March 8, 2012
What the 2012 Race Tells PR Pros About Messaging: The Most Important Messaging Campaign Comes Once Every Four Years — And Companies Can Benefit
By Adele Cehrs, President, Epic PR Group
Super Tuesday has come and gone. The remaining candidates are tallying up their delegates and pushing forward to the next primary states. But as the 2012 primary race reaches its peak, Republican candidates are constantly competing with President Barack Obama for constituent attention and media coverage. With anywhere from 9 to 21 messages in their pocket, candidates seem to lose direction and the ability to effectively communicate their messages to the people that matter – the voters.
Presidential hopeful Mitt Romney's healthcare platform is comprised of five main messages, within which are an additional 2 to 5 micro-messages. In total, Romney can be talking about upwards of 15 different healthcare related messages at a time. This dense, over-messaging has caused Romney to slip in communicating his position.
Bloomberg outlined Romney's fight against himself, starting off with Romney's 2006 passage of a healthcare reform law for the state of Massachusetts. That healthcare law included an individual mandate provision. In 2010, President Obama's healthcare reform also included an individual mandate – which was formulated after consulting with Romney's people. Upon entering the 2012 race, Romney made the statement that he promises to: defund "Obamacare," allow all states to opt out on his first day in office and repeal the law in its entirety.
Fifteen possible healthcare messages. One obvious contradiction.
Too Many Messages Cloud the Waters: Analyze your messages. To be effective and memorable, companies should have no more than 3 to 5 overarching messages about their brand and initiatives. Research shows that you can remember about 3 to 4 items for about 20 seconds before they disappear from memory – unless you repeat them. Candidates who try and communicate more than three messages at a time will probably find that their constituents end up not remember anything at all.
When political candidates communicate their messages, the candidates are faced with another challenge – criticism. The candidates as well as Barack Obama receive constant criticism from the media, from voters and from each other. What results from this kind of pressure is "flip-flopping," accusations of lying, the elevation of issues from their pasts and performance faults or gaffes. We all remember how Newt Gingrich's explained (or didn't explain) his tie to Fannie Mae.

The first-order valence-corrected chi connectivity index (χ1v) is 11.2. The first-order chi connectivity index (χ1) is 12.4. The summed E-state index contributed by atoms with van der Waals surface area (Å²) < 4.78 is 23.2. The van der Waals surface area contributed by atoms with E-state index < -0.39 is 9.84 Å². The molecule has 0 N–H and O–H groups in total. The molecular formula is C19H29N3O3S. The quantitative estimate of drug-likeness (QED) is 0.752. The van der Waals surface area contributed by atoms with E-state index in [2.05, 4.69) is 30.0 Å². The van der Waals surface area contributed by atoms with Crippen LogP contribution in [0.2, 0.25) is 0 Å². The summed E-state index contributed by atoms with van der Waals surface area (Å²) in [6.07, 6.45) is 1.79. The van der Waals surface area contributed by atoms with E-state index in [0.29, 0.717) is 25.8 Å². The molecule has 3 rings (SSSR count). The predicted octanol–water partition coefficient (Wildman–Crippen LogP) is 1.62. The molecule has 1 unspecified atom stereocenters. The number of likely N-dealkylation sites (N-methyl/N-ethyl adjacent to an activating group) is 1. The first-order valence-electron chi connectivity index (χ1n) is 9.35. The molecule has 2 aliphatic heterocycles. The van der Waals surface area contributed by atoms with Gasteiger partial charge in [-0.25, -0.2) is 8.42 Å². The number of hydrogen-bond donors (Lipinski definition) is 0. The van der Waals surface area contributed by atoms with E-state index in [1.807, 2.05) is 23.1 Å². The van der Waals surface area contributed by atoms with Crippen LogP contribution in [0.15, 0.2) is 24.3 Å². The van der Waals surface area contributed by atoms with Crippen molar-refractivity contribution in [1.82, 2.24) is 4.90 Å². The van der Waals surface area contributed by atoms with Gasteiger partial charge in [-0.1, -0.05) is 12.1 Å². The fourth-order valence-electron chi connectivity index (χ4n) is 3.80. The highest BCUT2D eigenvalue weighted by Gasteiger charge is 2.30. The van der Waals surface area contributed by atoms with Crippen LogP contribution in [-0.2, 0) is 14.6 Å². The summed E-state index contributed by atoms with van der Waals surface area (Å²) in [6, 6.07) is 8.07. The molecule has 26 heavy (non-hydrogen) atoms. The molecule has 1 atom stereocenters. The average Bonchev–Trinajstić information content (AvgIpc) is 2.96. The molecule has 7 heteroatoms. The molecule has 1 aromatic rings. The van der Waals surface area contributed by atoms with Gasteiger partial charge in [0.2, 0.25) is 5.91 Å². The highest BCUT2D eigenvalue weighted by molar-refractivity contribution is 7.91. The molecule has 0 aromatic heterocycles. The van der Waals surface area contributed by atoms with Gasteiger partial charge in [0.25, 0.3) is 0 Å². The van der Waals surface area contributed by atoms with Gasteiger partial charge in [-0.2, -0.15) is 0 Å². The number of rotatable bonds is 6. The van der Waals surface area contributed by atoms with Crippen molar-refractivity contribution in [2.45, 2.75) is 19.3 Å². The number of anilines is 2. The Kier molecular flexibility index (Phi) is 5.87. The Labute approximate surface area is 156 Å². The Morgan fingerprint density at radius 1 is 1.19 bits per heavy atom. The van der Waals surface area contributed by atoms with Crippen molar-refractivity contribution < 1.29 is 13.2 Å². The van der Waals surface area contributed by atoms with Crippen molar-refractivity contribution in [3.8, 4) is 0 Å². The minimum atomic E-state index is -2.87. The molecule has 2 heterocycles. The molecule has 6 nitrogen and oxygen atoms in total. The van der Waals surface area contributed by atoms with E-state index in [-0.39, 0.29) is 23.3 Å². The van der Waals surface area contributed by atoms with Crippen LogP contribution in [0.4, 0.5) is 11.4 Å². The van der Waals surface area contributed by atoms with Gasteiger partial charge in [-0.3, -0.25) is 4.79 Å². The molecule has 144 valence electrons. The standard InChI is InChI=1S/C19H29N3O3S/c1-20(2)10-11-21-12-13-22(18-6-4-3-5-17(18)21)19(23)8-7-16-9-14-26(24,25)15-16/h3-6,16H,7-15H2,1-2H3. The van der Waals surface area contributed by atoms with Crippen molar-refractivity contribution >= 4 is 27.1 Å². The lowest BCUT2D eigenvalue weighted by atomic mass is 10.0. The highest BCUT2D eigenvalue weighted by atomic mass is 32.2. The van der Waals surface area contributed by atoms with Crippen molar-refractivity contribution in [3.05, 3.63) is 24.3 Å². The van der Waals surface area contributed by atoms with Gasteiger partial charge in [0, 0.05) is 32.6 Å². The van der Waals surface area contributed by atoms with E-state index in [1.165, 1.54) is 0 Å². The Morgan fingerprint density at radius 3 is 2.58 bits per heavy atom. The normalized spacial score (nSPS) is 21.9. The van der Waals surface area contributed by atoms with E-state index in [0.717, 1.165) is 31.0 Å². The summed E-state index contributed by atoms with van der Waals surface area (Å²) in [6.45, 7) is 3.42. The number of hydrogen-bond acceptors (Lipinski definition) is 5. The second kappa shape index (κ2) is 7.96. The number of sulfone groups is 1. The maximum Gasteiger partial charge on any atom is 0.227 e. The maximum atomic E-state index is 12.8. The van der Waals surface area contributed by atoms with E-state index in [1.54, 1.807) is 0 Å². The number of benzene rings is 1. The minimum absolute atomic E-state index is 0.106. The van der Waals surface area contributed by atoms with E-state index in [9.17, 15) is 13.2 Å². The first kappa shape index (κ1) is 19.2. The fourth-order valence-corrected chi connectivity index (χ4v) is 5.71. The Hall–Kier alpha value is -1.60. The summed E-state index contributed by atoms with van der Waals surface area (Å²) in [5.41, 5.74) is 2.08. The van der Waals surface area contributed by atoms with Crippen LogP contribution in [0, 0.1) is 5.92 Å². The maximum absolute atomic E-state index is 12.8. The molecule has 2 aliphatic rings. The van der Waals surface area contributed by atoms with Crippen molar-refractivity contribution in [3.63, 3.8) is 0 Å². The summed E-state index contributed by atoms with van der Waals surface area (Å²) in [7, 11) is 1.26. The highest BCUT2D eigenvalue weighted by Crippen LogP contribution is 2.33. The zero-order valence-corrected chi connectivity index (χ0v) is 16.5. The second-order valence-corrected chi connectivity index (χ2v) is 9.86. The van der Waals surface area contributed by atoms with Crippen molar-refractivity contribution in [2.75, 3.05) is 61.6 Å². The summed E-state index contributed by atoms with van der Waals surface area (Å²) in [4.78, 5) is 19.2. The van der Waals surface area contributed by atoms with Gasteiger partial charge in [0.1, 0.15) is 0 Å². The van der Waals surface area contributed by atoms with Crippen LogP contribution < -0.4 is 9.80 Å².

Corporations are subject to the same trap.
Stick to Your Guns: Altering a message or company position to appease a certain audience doesn't work. It creates confusion, is disingenuous and breeds rumors. Stay consistent and clear. If a company position changes, and this is inevitable, acknowledge it and articulate the reason for the change.
On January 19, CNN's John King opened the South Carolina debate asking Newt Gingrich about the open marriage and adultery allegations from Gingrich's ex-wife, Marianne. The question prompted a heated response that criticized one of the most important audiences in a presidential election – the media. While there is debate on the facts behind the question itself, politicians – and corporations – should know ahead of time how to respond to every tough question.
Anticipate the Good, the Bad, and the Ugly: Just like the candidates do their best to prepare for debates or for random questions from the media, a company should ask themselves the hard questions. Be prepared to address those surprise questions, by responding with your key messages. One such technique is called bridging. Politicians do it so well, we often don't know they're doing it.
Messaging also involves listening to your opposition. In the Iowa debate held on January 7, Mitt Romney tried to make a $10,000 bet with then-competitor Rick Perry. Romney was proving a point, but he failed to recognize that $10,000 is the average income Iowans bring home over the course of three months. With that single comment, Romney made himself a target and opened the door for opponents to label him as an "out-of-touch rich guy." Former candidate Jon Huntsman quickly purchased the domain name for 10kbet.com. The DNC launched a Twitter hashtag #what10kbuys and it was trending within 15 minutes of the end of the debate.
Outsmart Competitors and React Quickly : Understanding your competitors and developing a corresponding opposition strategy is essential to crafting creative and unique PR and marketing initiatives. Developing an "O" strategy is more than just competitive research. It's about understanding key trends, values, and conversations within your industry, and reacting quickly and strategically.
If all that seems overwhelming, it is. Oftentimes, we fail to realize that the dynamic of a presidential race is almost synonymous with a corporations communications efforts and their opposition strategy. As the country follows the 2012 race, everyone from Fortune 500 companies and small business owners can take note of what the candidates do right, and what they do wrong, when it comes to messaging.